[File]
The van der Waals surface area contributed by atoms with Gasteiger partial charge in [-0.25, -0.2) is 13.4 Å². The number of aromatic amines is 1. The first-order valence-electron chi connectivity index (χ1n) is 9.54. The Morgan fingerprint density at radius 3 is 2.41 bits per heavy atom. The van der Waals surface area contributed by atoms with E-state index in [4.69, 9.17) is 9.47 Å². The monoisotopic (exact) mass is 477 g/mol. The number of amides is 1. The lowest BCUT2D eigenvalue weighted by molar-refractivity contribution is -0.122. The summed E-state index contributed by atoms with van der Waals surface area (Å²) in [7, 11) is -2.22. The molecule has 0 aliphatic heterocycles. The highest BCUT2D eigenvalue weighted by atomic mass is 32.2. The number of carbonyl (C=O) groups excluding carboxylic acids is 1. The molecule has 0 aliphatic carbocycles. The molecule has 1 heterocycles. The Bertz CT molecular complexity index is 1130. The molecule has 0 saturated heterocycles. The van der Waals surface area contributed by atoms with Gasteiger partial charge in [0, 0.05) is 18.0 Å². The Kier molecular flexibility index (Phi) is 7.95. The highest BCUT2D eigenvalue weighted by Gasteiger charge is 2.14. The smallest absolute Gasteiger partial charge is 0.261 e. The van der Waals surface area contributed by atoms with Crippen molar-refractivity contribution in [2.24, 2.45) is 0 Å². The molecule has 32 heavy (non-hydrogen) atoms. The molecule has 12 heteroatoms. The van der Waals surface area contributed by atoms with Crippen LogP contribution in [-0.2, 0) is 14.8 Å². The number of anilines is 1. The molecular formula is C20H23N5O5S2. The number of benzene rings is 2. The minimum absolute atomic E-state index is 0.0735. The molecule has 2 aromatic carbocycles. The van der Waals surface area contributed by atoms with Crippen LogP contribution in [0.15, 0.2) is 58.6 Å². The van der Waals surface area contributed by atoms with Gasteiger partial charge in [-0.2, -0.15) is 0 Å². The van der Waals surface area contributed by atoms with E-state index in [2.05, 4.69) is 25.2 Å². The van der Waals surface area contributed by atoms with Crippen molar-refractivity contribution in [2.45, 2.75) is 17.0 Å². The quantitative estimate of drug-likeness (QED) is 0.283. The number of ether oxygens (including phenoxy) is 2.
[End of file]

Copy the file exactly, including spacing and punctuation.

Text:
The van der Waals surface area contributed by atoms with Gasteiger partial charge in [-0.25, -0.2) is 13.4 Å². The number of aromatic amines is 1. The first-order valence-electron chi connectivity index (χ1n) is 9.54. The Morgan fingerprint density at radius 3 is 2.41 bits per heavy atom. The van der Waals surface area contributed by atoms with E-state index in [4.69, 9.17) is 9.47 Å². The monoisotopic (exact) mass is 477 g/mol. The number of amides is 1. The lowest BCUT2D eigenvalue weighted by molar-refractivity contribution is -0.122. The summed E-state index contributed by atoms with van der Waals surface area (Å²) in [7, 11) is -2.22. The molecule has 0 aliphatic heterocycles. The highest BCUT2D eigenvalue weighted by atomic mass is 32.2. The number of carbonyl (C=O) groups excluding carboxylic acids is 1. The molecule has 0 aliphatic carbocycles. The molecule has 1 heterocycles. The Bertz CT molecular complexity index is 1130. The molecule has 0 saturated heterocycles. The van der Waals surface area contributed by atoms with Gasteiger partial charge in [0, 0.05) is 18.0 Å². The Kier molecular flexibility index (Phi) is 7.95. The highest BCUT2D eigenvalue weighted by Gasteiger charge is 2.14. The smallest absolute Gasteiger partial charge is 0.261 e. The van der Waals surface area contributed by atoms with Crippen molar-refractivity contribution in [2.24, 2.45) is 0 Å². The molecule has 32 heavy (non-hydrogen) atoms. The molecule has 12 heteroatoms. The van der Waals surface area contributed by atoms with Crippen LogP contribution in [-0.2, 0) is 14.8 Å². The number of anilines is 1. The molecular formula is C20H23N5O5S2. The number of benzene rings is 2. The minimum absolute atomic E-state index is 0.0735. The molecule has 2 aromatic carbocycles. The van der Waals surface area contributed by atoms with Crippen LogP contribution in [0.15, 0.2) is 58.6 Å². The van der Waals surface area contributed by atoms with Gasteiger partial charge in [-0.2, -0.15) is 0 Å². The van der Waals surface area contributed by atoms with E-state index in [2.05, 4.69) is 25.2 Å². The van der Waals surface area contributed by atoms with Crippen molar-refractivity contribution in [2.45, 2.75) is 17.0 Å². The quantitative estimate of drug-likeness (QED) is 0.283. The number of ether oxygens (including phenoxy) is 2.